The production and the broadcast were accordingly upscaled for the Met stage, and quite marvellously, not least in the additional impact of a larger chorus, particularly during the banquet scene at the end of Act 1. Mindful of the impact that can be achieved, Sellars ensured that the HD cameras were right there in the middle of the action, the camera striving for close-ups wherever possible that were most effective when projected onto a cinema screen. Again, it’s difficult on such an occasion not to see the significance and importance of presentation of events played out on a world stage through satellite broadcasts, of playing to a wider audience and the increased importance under such circumstances of stage management – one delightfully reflected in the Chian Ch’ing’s pointing out “here are some children having fun” while giving the Nixons their official guided tour. It’s not enough to show, an audience sometimes needs to be directed towards what to feel.


The only minor problem with Act 1 was that James Maddalena, reprising a role that he helped originate and has performed over 150 times, was suffering from a frog in his throat that severely restricted his ability to hold sustained notes. A few discrete coughs, put into the character of Nixon clearing his throat before speaking, didn’t dispel the problem. It’s a pity, since most of his best work is done in the first act. The impact that this might have had was lessened however by the strong singing performances of Robert Brubaker’s Mao Tse-tung and James Braun’s Chinese Premier Chou En-lai. The aging and infirm Mao, prone to making obscure and impenetrable remarks, remains an enigma however, but James Braun brought out the sense of dignified confusion and ambivalence about the nature of the visit, mindful – as becomes more evident later – of his own mortality.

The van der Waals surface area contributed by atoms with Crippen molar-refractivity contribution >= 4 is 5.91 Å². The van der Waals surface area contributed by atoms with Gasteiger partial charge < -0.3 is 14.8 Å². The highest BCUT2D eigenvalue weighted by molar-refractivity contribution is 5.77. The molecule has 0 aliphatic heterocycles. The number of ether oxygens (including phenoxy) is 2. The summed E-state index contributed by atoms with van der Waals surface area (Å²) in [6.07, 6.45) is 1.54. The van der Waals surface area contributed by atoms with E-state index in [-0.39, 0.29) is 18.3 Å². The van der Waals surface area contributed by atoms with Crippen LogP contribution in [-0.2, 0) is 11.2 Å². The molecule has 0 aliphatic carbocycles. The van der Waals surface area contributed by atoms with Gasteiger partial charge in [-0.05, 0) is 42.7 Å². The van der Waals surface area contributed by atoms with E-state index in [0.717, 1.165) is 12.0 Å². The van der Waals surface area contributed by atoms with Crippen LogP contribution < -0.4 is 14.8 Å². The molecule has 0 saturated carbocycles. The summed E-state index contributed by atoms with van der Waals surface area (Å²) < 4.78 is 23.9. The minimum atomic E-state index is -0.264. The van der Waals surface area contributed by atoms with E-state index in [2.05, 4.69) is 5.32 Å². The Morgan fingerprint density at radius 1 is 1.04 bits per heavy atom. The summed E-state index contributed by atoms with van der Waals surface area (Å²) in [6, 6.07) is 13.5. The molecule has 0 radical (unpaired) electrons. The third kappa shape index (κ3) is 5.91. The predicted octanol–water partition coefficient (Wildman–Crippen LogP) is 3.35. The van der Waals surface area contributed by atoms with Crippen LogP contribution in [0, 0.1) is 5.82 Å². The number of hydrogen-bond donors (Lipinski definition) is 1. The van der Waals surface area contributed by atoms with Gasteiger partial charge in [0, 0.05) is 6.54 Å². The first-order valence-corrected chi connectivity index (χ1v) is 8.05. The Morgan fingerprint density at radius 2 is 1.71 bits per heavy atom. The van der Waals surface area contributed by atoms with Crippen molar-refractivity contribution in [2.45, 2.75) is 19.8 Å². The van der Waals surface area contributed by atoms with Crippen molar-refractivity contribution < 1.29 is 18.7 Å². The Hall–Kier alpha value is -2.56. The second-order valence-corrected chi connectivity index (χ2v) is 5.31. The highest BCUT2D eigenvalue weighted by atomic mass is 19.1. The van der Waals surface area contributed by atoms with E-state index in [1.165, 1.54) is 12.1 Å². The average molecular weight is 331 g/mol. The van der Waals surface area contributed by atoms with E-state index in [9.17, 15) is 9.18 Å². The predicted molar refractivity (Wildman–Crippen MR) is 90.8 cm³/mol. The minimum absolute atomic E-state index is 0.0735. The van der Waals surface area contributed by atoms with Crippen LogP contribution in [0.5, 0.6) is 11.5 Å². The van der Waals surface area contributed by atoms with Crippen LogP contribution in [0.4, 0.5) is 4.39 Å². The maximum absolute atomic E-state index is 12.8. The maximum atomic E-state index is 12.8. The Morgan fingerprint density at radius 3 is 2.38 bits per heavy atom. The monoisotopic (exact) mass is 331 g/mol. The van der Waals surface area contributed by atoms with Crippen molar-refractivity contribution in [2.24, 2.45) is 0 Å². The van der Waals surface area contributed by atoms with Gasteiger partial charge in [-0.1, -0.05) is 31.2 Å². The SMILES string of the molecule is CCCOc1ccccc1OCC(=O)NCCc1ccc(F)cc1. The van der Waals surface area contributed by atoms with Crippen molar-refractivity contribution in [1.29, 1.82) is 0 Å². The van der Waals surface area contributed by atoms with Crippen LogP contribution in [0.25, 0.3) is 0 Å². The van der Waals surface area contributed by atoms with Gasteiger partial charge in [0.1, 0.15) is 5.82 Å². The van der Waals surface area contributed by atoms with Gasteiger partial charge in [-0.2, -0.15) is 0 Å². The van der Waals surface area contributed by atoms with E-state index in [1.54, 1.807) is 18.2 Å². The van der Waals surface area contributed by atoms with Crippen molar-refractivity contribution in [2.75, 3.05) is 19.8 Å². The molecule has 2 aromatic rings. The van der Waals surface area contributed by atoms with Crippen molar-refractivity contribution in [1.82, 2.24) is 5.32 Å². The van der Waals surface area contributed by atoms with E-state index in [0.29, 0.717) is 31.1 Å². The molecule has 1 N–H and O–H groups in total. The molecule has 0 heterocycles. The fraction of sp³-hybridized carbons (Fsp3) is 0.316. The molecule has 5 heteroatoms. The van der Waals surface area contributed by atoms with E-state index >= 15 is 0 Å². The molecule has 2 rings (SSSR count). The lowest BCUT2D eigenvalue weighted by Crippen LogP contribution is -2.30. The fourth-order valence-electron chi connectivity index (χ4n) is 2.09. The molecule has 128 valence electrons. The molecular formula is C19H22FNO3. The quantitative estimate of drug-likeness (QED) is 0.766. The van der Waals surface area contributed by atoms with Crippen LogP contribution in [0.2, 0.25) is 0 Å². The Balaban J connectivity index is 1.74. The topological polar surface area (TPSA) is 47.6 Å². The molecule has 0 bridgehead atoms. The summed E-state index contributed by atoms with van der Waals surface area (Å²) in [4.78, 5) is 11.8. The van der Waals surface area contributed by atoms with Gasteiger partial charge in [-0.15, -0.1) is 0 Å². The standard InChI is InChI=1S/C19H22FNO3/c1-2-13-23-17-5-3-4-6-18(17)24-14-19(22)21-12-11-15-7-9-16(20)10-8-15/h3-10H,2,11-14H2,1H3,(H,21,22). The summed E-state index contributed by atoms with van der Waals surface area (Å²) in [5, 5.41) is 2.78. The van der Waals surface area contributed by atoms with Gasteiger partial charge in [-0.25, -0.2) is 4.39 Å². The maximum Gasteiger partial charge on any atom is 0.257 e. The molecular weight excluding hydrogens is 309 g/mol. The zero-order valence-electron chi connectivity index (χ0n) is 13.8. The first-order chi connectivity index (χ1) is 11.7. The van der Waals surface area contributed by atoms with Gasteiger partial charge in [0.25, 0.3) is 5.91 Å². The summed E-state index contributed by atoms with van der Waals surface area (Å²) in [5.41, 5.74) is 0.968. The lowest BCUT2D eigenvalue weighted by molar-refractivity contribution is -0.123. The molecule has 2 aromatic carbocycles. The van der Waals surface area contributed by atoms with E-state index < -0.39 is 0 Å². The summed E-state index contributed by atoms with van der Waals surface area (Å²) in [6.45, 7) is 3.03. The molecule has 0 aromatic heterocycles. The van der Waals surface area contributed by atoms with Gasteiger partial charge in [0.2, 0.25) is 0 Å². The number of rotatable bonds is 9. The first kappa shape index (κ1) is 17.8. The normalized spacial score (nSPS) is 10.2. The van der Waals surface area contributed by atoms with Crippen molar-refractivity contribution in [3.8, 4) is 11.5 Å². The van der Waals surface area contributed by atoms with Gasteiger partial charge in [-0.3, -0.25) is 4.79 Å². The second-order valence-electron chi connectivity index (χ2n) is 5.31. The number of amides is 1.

Act 2 was given over principally to the female characters, the opera dealing with the considerable contrasts between the respective First Ladies, while in the process noting the growing importance of their role in the US Presidency. Janis Kelly was simply outstanding as Pat Nixon, her voice flawlessly meeting the demands of the opening scene of the second act, while at the same time capturing the human side of her character’s charm sincerity and personal fears – an aspect that was emphasised in an equally flawless acting performance where every gesture was captured by Sellars in extreme close-up. Kathleen Kim as Chian Ch’ing, was likewise most impressive in technique and delivery.

Thereafter, the opera becomes a different beast, Alice Goodman’s libretto slipping into abstraction as it becomes more about ideas than the personalities involved. Despite their efforts to stage-manage and direct the course of world events, it’s clear that they are only weak individuals, frail and flawed human beings, with doubts about their own achievements and the legacy they will leave behind. It’s something that they can never know and that only time and history will prove. The opera likewise needs to rise above the depiction of personalities – no matter how historically important they may be – and touch on those deeper subjects that the Nixon’s visit to China gives rise to. Ultimately then, it was the fact of this performance of the opera being on the day when Hosni Mubarek was forced to step down as leader of Egypt in a revolution facilitated by advancements in modern technology that justifies the opera’s approach and suggests that Nixon in China is still relevant and may stand-up well in the years ahead.